Symbiosis and DNA methylation in the Cladonia lichen fungus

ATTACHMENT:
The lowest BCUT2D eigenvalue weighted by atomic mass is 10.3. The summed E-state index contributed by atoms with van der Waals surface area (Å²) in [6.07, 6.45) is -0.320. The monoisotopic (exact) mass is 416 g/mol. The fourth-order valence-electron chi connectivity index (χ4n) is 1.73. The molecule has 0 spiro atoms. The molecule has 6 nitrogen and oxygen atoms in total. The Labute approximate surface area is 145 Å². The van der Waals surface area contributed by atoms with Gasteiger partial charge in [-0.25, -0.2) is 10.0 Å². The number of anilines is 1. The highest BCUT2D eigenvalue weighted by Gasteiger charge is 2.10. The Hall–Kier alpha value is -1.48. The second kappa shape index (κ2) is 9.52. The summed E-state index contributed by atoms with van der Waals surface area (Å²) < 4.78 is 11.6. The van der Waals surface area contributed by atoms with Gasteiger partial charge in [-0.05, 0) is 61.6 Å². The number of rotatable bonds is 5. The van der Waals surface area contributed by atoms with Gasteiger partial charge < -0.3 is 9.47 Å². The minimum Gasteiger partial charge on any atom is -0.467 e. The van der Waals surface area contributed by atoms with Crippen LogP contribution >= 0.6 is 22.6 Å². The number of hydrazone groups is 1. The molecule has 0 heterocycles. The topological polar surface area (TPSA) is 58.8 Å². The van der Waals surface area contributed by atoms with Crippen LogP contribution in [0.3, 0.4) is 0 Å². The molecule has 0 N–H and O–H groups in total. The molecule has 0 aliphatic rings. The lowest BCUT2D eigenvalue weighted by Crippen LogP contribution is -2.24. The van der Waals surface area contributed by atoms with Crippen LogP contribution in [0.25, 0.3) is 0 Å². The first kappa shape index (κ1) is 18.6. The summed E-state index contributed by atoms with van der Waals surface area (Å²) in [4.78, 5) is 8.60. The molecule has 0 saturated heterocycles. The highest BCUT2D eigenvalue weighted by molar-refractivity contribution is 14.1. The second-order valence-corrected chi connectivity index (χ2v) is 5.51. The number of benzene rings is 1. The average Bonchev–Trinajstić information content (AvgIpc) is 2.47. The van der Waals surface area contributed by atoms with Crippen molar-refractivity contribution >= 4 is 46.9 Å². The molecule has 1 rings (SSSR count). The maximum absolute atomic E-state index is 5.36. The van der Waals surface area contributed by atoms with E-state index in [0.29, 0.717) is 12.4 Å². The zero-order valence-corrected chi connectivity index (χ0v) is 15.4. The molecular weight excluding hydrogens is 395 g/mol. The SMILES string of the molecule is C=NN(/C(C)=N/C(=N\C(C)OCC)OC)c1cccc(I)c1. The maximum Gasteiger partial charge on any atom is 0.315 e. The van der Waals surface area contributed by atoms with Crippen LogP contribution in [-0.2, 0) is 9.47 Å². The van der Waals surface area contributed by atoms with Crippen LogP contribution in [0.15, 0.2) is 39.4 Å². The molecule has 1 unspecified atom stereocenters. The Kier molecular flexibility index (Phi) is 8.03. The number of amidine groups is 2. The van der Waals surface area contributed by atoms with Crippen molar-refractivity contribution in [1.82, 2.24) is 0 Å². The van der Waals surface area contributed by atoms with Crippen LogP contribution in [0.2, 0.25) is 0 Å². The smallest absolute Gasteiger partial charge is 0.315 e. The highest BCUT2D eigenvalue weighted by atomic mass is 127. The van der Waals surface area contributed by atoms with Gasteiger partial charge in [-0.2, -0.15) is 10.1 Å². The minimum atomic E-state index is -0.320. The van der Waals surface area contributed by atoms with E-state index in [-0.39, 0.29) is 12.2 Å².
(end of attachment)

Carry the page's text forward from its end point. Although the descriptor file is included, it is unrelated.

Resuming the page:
In eukaryotes, the modification of DNA by addition or removal of specific methyl groups is thought to affect gene activity and differentiation. We began to investigate the relationship between DNA methylation and differentiation in lichens, organisms in which the symbiosis between a fungus and a unicellular alga or cyanobacterium generates remarkable morphological and biochemical complexity. Restriction analysis of DNA from the lichen Cladonia grayi indicated that overall DNA methylation is low in the fungus cultured in absence of the alga and high in the natural lichen. Within the lichen, however, fungal DNA methylation is not uniform: it is high in the body of the goblet-shaped thalli (podetia) and in the vegetative propagules (soredia), somatic tissues in which the fungus is associated with the alga; it is low in the fungal ascocarps (apothecia) which develop without algae on the upper rim of the podetia and produce meiotic spores. Methylation remains low in the mycelia derived from spores in axenic culture. These results suggest a correlation between symbiosis and methylation of fungal DNA in Cladonia. DNA methylation was also observed in two other lichens tested, a Parmelia and an Usnea. To relate the overall genomic changes found in Cladonia to the behavior of individual genes, we evaluated through Southern blotting the methylation of four fungal genes presumably involved in the production of lichen secondary compounds: three appear more methylated in the lichen than in the isolated fungus, while one shows the opposite behavior.
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